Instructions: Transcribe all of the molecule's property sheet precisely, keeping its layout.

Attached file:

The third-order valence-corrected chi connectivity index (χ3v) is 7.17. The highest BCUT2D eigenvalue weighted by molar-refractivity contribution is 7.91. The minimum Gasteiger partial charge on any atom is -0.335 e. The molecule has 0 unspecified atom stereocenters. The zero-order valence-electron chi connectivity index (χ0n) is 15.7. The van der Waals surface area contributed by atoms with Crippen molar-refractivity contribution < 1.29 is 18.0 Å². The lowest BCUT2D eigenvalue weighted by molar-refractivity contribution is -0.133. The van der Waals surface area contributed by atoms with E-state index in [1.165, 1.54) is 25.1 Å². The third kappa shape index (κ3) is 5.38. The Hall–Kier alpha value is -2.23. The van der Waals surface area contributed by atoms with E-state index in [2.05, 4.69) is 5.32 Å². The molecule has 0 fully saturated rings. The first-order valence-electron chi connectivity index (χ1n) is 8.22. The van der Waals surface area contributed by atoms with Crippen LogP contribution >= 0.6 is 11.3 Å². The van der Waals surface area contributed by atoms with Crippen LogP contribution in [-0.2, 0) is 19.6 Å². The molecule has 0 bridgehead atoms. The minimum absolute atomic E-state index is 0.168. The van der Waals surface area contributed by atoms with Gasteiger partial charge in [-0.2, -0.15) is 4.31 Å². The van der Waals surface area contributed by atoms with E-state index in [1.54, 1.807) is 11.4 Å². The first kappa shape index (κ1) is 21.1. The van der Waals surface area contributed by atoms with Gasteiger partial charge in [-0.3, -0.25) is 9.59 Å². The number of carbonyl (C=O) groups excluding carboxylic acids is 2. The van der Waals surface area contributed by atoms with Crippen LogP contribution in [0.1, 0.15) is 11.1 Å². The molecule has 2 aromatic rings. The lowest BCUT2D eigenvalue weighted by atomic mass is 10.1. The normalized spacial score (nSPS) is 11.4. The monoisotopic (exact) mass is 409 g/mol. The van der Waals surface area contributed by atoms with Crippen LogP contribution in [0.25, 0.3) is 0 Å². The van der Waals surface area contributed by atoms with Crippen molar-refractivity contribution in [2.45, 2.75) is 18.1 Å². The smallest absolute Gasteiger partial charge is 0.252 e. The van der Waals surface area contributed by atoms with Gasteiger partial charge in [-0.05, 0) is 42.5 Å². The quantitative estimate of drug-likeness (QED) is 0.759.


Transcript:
The third-order valence-corrected chi connectivity index (χ3v) is 7.17. The highest BCUT2D eigenvalue weighted by molar-refractivity contribution is 7.91. The minimum Gasteiger partial charge on any atom is -0.335 e. The molecule has 0 unspecified atom stereocenters. The zero-order valence-electron chi connectivity index (χ0n) is 15.7. The van der Waals surface area contributed by atoms with Crippen molar-refractivity contribution < 1.29 is 18.0 Å². The lowest BCUT2D eigenvalue weighted by molar-refractivity contribution is -0.133. The van der Waals surface area contributed by atoms with E-state index in [1.165, 1.54) is 25.1 Å². The third kappa shape index (κ3) is 5.38. The Hall–Kier alpha value is -2.23. The van der Waals surface area contributed by atoms with E-state index in [2.05, 4.69) is 5.32 Å². The molecule has 0 fully saturated rings. The first-order valence-electron chi connectivity index (χ1n) is 8.22. The van der Waals surface area contributed by atoms with Crippen LogP contribution >= 0.6 is 11.3 Å². The van der Waals surface area contributed by atoms with Crippen LogP contribution in [-0.2, 0) is 19.6 Å². The molecule has 0 bridgehead atoms. The minimum absolute atomic E-state index is 0.168. The van der Waals surface area contributed by atoms with Gasteiger partial charge in [-0.2, -0.15) is 4.31 Å². The van der Waals surface area contributed by atoms with E-state index in [1.54, 1.807) is 11.4 Å². The first kappa shape index (κ1) is 21.1. The van der Waals surface area contributed by atoms with Gasteiger partial charge in [-0.3, -0.25) is 9.59 Å². The number of carbonyl (C=O) groups excluding carboxylic acids is 2. The van der Waals surface area contributed by atoms with Crippen LogP contribution in [0.1, 0.15) is 11.1 Å². The molecule has 2 aromatic rings. The lowest BCUT2D eigenvalue weighted by atomic mass is 10.1. The normalized spacial score (nSPS) is 11.4. The monoisotopic (exact) mass is 409 g/mol. The van der Waals surface area contributed by atoms with Crippen LogP contribution in [0.25, 0.3) is 0 Å². The van der Waals surface area contributed by atoms with Crippen molar-refractivity contribution in [2.45, 2.75) is 18.1 Å². The smallest absolute Gasteiger partial charge is 0.252 e. The van der Waals surface area contributed by atoms with Gasteiger partial charge in [-0.05, 0) is 42.5 Å². The quantitative estimate of drug-likeness (QED) is 0.759.